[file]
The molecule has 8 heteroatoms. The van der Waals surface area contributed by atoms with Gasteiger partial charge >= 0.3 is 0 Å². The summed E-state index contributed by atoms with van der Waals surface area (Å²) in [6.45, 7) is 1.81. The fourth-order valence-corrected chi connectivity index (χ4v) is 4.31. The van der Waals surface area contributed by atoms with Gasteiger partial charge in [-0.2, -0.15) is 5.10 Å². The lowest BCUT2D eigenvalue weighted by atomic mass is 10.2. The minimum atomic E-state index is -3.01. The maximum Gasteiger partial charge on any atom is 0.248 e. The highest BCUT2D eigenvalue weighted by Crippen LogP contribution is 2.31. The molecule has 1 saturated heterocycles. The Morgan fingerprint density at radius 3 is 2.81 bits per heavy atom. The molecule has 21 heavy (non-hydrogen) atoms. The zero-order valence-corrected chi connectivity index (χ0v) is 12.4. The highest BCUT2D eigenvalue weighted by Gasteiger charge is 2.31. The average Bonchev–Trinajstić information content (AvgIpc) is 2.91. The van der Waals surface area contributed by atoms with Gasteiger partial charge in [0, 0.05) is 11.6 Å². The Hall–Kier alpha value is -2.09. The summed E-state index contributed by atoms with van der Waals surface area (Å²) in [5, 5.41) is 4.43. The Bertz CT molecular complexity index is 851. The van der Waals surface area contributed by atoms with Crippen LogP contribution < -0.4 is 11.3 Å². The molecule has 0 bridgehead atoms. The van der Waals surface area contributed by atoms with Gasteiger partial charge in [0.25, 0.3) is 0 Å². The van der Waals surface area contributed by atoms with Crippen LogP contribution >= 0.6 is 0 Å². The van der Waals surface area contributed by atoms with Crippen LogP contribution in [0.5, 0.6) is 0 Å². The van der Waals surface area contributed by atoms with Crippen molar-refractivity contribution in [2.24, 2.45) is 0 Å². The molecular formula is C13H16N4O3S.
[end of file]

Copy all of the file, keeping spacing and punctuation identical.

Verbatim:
The molecule has 8 heteroatoms. The van der Waals surface area contributed by atoms with Gasteiger partial charge >= 0.3 is 0 Å². The summed E-state index contributed by atoms with van der Waals surface area (Å²) in [6.45, 7) is 1.81. The fourth-order valence-corrected chi connectivity index (χ4v) is 4.31. The van der Waals surface area contributed by atoms with Gasteiger partial charge in [-0.2, -0.15) is 5.10 Å². The lowest BCUT2D eigenvalue weighted by atomic mass is 10.2. The minimum atomic E-state index is -3.01. The maximum Gasteiger partial charge on any atom is 0.248 e. The highest BCUT2D eigenvalue weighted by Crippen LogP contribution is 2.31. The molecule has 1 saturated heterocycles. The Morgan fingerprint density at radius 3 is 2.81 bits per heavy atom. The molecule has 21 heavy (non-hydrogen) atoms. The zero-order valence-corrected chi connectivity index (χ0v) is 12.4. The highest BCUT2D eigenvalue weighted by Gasteiger charge is 2.31. The average Bonchev–Trinajstić information content (AvgIpc) is 2.91. The van der Waals surface area contributed by atoms with Gasteiger partial charge in [0, 0.05) is 11.6 Å². The Hall–Kier alpha value is -2.09. The summed E-state index contributed by atoms with van der Waals surface area (Å²) in [5, 5.41) is 4.43. The Bertz CT molecular complexity index is 851. The van der Waals surface area contributed by atoms with Crippen LogP contribution < -0.4 is 11.3 Å². The molecule has 0 bridgehead atoms. The van der Waals surface area contributed by atoms with Gasteiger partial charge in [0.25, 0.3) is 0 Å². The van der Waals surface area contributed by atoms with Crippen LogP contribution >= 0.6 is 0 Å². The van der Waals surface area contributed by atoms with Crippen LogP contribution in [0.5, 0.6) is 0 Å². The van der Waals surface area contributed by atoms with Crippen molar-refractivity contribution in [2.24, 2.45) is 0 Å². The molecular formula is C13H16N4O3S.